Leader Staff Writer
In light of the recent attack on the Oxford High School community, it has come to my editor’s (Don Rush) attention that he, as old as he is, is woefully inadequate at understanding the experiences modern high schoolers go through. He understands that events like the Columbine shooting have changed the relationship between students and the weapons they use, but that the minute details are out of his — and likely many of our readers’ — grasp. While there are no high school students on the Sherman Publications staff, I am, as far as I know, the most recent staffer to graduate high school, and as such was asked to provide my perspective on the shooting.
I must start this by saying I, of course, have not experienced a real-life school shooting as a student of any kind. The closest to anything nearing a shooting was when security guards found a crossbow in a student’s car, and I recall that being a case of an over-eager deer hunter. But my school was placed under a partial lockdown when this happened, a sign of how aware school administrators, faculty and students are of the threat shooters-in-waiting present.
Everybody knows a shooting will happen at their school. Given the absurd amount of inaction on every possible front following events like Sandy Hook and Parkland, everybody knows it’s a matter of time before one or two weirdos pick up their family rifles and open fire on their peers. The knowledge is constant, though mostly in the back of the mind rather than a paralyzing fear. But it is always considered.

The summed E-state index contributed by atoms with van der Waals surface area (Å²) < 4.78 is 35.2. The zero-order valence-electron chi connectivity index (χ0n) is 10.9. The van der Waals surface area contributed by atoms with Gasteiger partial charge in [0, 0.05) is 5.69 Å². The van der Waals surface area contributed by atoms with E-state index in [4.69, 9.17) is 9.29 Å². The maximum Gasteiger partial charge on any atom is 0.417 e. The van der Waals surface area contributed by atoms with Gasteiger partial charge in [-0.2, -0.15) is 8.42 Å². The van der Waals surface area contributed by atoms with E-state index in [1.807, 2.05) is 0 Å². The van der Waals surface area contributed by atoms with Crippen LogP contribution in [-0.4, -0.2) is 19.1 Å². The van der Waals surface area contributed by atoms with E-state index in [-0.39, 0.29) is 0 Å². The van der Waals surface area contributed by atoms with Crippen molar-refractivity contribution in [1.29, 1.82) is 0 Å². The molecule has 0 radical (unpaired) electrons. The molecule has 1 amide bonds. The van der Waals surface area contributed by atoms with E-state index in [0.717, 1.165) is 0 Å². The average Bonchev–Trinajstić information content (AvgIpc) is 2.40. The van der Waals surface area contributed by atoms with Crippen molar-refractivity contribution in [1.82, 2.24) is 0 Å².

You memorize the exits at every pep rally. You watch the weird kids’ lunch tables. You cross reference your class rosters with the ever-unspoken “shooter list.” You know they’re going to pull something out of that backpack, briefcase or jacket pocket. It is inevitable.
To pretend it isn’t inevitable is to bury your head in the sand. New schools have curved hallways to block a shooter’s line of sight. Backpacks now have enough space for ballistic plates. Every other month or so you shelter in place or run for the corner during a lockdown drill, and every so often a sheriff’s deputy or school resource officer will talk with classes about the anonymous tip-line Ok2Say.
School shootings can be prevented. It takes money and time and requires getting guns out of schools as much as possible, but wide-ranging inaction has made them inevitable. What was once seen as a unique tragedy is now commonplace, while the most detestable politicians and lobbyists act as though responsible ownership is somehow tyrannical. But they have succeeded so far, their success flourishing in Oxford.